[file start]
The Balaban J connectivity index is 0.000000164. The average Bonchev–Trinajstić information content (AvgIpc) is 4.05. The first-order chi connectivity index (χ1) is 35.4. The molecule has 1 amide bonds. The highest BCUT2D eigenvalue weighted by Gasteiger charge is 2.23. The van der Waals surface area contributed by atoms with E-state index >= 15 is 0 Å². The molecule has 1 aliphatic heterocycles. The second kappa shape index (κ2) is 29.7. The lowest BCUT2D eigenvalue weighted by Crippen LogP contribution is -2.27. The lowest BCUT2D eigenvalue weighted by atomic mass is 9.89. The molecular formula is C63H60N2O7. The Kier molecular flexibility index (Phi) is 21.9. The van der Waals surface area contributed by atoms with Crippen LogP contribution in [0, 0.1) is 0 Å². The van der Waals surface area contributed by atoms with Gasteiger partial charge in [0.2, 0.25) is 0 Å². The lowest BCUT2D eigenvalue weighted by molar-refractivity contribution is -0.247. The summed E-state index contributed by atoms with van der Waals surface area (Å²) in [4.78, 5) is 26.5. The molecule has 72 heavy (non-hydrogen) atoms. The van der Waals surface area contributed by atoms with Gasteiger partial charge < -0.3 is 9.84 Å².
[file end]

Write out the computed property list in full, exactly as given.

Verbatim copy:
The Balaban J connectivity index is 0.000000164. The average Bonchev–Trinajstić information content (AvgIpc) is 4.05. The first-order chi connectivity index (χ1) is 35.4. The molecule has 1 amide bonds. The highest BCUT2D eigenvalue weighted by Gasteiger charge is 2.23. The van der Waals surface area contributed by atoms with E-state index >= 15 is 0 Å². The molecule has 1 aliphatic heterocycles. The second kappa shape index (κ2) is 29.7. The lowest BCUT2D eigenvalue weighted by Crippen LogP contribution is -2.27. The lowest BCUT2D eigenvalue weighted by atomic mass is 9.89. The molecular formula is C63H60N2O7. The Kier molecular flexibility index (Phi) is 21.9. The van der Waals surface area contributed by atoms with Crippen LogP contribution in [0, 0.1) is 0 Å². The van der Waals surface area contributed by atoms with Gasteiger partial charge in [0.2, 0.25) is 0 Å². The lowest BCUT2D eigenvalue weighted by molar-refractivity contribution is -0.247. The summed E-state index contributed by atoms with van der Waals surface area (Å²) in [4.78, 5) is 26.5. The molecule has 72 heavy (non-hydrogen) atoms. The van der Waals surface area contributed by atoms with Gasteiger partial charge < -0.3 is 9.84 Å².